Anxiety and depression often go hand in hand along with chronic long term inflammatory issues in patients. Chronic inflammation, and the pain and suffering (both psychological and physiological) that accompanies the inflammation often leads to "burn out" in many different chemical and hormonal systems associated with depression and anxiety.
The adrenaline system is often compromised (as explained in the Chronic Fatigue and Inflammation article) leading to issues with fatigue and anxiety. Various other neurotransmitters in the brain associated with happiness and satisfaction become over taxed and deficient leading to feelings of sadness and hopelessness. The psychological strain of the inflammatory condition and other "life" psychological stresses also contribute to these various chemical and hormonal imbalances and deficiencies. The end result is very often patients end up being placed on medications (anxiolytic and anti-depressant medications) by their conventional medical doctors to help manage and cope with these symptoms.
Unfortunately, quite often these medications can be ineffective in managing peoples symptoms. Sometimes people get partial relief in some of their symptoms and no relief in others. And quite often a dose of a medication will be less and less effective over time, leaving patients and their doctors trying to alter the doses and ultimately the type of medication used to treat the patients symptoms. In order to figure out why this happens, we need to examine how anxiety and depression disorders are different and how the medications affect both of these conditions.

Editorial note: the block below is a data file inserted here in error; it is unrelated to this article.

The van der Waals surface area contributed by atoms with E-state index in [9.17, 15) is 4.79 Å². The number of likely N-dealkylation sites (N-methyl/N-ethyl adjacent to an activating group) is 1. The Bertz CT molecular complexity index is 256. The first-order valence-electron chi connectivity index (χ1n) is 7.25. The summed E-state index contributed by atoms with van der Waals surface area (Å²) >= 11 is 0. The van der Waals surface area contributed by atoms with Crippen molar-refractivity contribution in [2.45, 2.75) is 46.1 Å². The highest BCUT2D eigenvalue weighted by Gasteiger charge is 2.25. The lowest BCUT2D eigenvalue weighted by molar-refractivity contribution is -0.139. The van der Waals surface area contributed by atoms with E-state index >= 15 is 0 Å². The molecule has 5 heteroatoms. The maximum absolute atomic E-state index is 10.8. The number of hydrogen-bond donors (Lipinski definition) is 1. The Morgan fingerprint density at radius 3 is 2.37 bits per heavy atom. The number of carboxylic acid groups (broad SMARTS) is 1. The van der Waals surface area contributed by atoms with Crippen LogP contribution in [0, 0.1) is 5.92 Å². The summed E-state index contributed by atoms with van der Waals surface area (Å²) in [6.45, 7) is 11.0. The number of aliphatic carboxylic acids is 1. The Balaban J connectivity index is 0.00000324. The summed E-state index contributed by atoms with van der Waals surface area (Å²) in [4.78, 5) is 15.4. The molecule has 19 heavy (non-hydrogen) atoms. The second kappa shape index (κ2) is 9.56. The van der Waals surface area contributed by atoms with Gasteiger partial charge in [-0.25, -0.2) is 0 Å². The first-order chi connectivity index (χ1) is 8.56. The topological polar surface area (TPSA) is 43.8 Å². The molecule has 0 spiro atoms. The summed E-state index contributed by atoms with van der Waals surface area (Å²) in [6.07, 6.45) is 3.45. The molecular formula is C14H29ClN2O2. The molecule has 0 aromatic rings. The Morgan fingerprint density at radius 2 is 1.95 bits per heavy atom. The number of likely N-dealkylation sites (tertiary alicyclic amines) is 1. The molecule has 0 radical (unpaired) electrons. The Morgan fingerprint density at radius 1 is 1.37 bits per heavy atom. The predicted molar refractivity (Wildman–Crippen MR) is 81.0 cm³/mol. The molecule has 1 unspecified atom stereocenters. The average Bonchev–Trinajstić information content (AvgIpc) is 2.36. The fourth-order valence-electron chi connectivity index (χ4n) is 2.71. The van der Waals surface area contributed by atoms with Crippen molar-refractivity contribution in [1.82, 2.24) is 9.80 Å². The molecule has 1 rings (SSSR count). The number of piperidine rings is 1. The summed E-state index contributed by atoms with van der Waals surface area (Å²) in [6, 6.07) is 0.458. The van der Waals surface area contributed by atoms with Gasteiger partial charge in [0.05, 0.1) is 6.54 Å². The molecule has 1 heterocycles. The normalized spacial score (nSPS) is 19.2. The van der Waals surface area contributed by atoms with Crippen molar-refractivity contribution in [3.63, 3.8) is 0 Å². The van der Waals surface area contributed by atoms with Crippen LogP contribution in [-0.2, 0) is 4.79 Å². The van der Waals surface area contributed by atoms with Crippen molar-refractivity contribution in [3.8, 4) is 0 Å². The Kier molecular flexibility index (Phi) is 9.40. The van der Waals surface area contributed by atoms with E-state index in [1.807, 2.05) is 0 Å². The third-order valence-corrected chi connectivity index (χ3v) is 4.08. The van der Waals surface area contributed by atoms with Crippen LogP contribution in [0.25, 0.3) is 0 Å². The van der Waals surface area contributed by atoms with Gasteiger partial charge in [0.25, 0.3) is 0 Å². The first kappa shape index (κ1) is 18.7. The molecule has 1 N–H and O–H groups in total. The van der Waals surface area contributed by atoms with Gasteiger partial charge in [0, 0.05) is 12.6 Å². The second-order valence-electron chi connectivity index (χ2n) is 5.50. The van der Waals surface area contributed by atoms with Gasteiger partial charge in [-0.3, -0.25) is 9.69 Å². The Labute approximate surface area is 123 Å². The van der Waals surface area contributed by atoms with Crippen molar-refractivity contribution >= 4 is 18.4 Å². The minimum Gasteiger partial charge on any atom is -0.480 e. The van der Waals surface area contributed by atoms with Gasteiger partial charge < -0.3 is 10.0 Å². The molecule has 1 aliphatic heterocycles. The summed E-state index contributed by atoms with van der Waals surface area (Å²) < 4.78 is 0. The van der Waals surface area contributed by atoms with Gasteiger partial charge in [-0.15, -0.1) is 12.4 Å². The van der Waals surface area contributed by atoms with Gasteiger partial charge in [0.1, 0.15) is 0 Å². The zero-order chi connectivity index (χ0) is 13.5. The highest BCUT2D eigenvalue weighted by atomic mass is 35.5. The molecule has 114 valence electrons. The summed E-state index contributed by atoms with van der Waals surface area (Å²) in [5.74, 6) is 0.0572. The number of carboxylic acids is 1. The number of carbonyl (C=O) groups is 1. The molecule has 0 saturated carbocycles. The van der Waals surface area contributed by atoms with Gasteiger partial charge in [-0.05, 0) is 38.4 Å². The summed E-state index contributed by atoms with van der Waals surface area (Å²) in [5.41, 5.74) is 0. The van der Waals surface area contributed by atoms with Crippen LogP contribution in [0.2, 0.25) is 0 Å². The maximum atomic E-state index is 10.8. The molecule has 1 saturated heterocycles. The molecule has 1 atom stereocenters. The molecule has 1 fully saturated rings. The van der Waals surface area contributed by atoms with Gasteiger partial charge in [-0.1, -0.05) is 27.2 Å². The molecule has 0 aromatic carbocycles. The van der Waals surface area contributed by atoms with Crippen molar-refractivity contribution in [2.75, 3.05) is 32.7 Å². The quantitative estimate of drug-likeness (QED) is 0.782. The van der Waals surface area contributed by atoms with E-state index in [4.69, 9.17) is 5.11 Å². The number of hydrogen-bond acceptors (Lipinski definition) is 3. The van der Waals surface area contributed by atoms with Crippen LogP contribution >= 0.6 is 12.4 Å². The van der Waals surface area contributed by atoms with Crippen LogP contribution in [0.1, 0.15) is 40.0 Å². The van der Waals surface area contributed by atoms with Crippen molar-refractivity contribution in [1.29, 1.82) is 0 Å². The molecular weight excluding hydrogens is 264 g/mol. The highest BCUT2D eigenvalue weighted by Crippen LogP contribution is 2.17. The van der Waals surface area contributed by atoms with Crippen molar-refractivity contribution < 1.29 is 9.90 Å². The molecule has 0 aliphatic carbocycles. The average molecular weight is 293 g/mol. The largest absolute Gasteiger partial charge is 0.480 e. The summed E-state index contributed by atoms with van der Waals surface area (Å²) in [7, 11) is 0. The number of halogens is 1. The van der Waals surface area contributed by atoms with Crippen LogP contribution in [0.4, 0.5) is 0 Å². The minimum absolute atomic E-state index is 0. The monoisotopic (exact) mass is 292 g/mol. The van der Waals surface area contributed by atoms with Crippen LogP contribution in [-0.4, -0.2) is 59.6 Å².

Anxiety and depression are often "lumped" together and treated as the same thing in the conventional medical world. Chemically, they can be very different disorders and thus need to be treated differently. There is obviously some cross over between anxiety and depression symptoms, but the diagram below will "separate" the primary symptoms for each condition. There is a spectrum in between these two groups of words, and most people with mood disorders fall somewhere in between. Some might have 80% anxiety based symptoms and 20% depressive symptoms while others may have more depressive symptoms than anxiety symptoms. Each person suffering with mood issues will have a unique "A" to "D" ratio.